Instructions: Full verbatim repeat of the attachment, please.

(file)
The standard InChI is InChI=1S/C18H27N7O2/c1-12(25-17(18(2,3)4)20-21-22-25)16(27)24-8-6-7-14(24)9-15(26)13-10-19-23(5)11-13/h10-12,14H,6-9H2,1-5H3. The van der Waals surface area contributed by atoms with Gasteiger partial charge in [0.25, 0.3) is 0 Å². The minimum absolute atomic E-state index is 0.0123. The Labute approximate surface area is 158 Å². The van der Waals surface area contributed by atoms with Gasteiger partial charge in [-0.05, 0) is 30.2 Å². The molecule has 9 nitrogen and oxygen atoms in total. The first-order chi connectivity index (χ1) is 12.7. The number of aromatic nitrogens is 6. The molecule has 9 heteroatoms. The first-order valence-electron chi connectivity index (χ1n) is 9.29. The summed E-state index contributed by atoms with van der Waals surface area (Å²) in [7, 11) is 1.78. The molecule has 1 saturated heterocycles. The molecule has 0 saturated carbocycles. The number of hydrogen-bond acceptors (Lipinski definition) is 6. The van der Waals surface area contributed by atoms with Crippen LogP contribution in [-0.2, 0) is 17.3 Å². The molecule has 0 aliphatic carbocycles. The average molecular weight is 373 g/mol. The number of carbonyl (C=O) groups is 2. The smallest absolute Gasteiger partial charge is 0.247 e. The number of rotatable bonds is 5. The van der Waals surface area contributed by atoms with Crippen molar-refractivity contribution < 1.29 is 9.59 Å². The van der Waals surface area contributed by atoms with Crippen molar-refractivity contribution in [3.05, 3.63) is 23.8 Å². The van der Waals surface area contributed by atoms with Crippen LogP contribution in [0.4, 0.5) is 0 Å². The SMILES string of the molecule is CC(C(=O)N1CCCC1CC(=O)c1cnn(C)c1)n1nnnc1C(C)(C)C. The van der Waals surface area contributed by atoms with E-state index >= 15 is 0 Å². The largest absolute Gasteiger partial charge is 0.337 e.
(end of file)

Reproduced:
The standard InChI is InChI=1S/C18H27N7O2/c1-12(25-17(18(2,3)4)20-21-22-25)16(27)24-8-6-7-14(24)9-15(26)13-10-19-23(5)11-13/h10-12,14H,6-9H2,1-5H3. The van der Waals surface area contributed by atoms with Gasteiger partial charge in [0.25, 0.3) is 0 Å². The minimum absolute atomic E-state index is 0.0123. The Labute approximate surface area is 158 Å². The van der Waals surface area contributed by atoms with Gasteiger partial charge in [-0.05, 0) is 30.2 Å². The molecule has 9 nitrogen and oxygen atoms in total. The first-order chi connectivity index (χ1) is 12.7. The number of aromatic nitrogens is 6. The molecule has 9 heteroatoms. The first-order valence-electron chi connectivity index (χ1n) is 9.29. The summed E-state index contributed by atoms with van der Waals surface area (Å²) in [7, 11) is 1.78. The molecule has 1 saturated heterocycles. The molecule has 0 saturated carbocycles. The number of hydrogen-bond acceptors (Lipinski definition) is 6. The van der Waals surface area contributed by atoms with Crippen LogP contribution in [-0.2, 0) is 17.3 Å². The molecule has 0 aliphatic carbocycles. The average molecular weight is 373 g/mol. The number of carbonyl (C=O) groups is 2. The smallest absolute Gasteiger partial charge is 0.247 e. The number of rotatable bonds is 5. The van der Waals surface area contributed by atoms with Crippen molar-refractivity contribution < 1.29 is 9.59 Å². The van der Waals surface area contributed by atoms with Crippen molar-refractivity contribution in [3.05, 3.63) is 23.8 Å². The van der Waals surface area contributed by atoms with Crippen LogP contribution in [0.4, 0.5) is 0 Å². The SMILES string of the molecule is CC(C(=O)N1CCCC1CC(=O)c1cnn(C)c1)n1nnnc1C(C)(C)C. The van der Waals surface area contributed by atoms with E-state index >= 15 is 0 Å². The largest absolute Gasteiger partial charge is 0.337 e.